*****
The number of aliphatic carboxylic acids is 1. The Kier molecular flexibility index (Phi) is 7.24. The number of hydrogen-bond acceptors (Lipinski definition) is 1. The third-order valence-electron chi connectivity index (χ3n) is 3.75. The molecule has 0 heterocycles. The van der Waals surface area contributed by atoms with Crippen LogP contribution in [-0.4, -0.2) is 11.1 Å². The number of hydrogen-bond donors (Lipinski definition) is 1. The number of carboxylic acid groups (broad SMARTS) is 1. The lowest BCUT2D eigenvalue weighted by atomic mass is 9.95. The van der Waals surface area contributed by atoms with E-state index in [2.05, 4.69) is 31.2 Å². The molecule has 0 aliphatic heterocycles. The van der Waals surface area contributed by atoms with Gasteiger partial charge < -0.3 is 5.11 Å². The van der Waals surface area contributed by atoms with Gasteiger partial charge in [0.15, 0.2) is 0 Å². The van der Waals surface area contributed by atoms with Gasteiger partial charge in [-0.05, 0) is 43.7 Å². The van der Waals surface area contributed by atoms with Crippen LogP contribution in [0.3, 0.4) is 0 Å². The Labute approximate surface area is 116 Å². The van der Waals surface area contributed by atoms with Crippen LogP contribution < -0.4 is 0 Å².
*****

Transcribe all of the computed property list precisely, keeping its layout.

The number of aliphatic carboxylic acids is 1. The Kier molecular flexibility index (Phi) is 7.24. The number of hydrogen-bond acceptors (Lipinski definition) is 1. The third-order valence-electron chi connectivity index (χ3n) is 3.75. The molecule has 0 heterocycles. The van der Waals surface area contributed by atoms with Crippen LogP contribution in [-0.4, -0.2) is 11.1 Å². The number of hydrogen-bond donors (Lipinski definition) is 1. The number of carboxylic acid groups (broad SMARTS) is 1. The lowest BCUT2D eigenvalue weighted by atomic mass is 9.95. The van der Waals surface area contributed by atoms with E-state index in [2.05, 4.69) is 31.2 Å². The molecule has 0 aliphatic heterocycles. The van der Waals surface area contributed by atoms with Gasteiger partial charge < -0.3 is 5.11 Å². The van der Waals surface area contributed by atoms with Gasteiger partial charge in [0.15, 0.2) is 0 Å². The van der Waals surface area contributed by atoms with Gasteiger partial charge in [-0.05, 0) is 43.7 Å². The van der Waals surface area contributed by atoms with Crippen LogP contribution in [0.3, 0.4) is 0 Å². The Labute approximate surface area is 116 Å². The van der Waals surface area contributed by atoms with Crippen LogP contribution < -0.4 is 0 Å².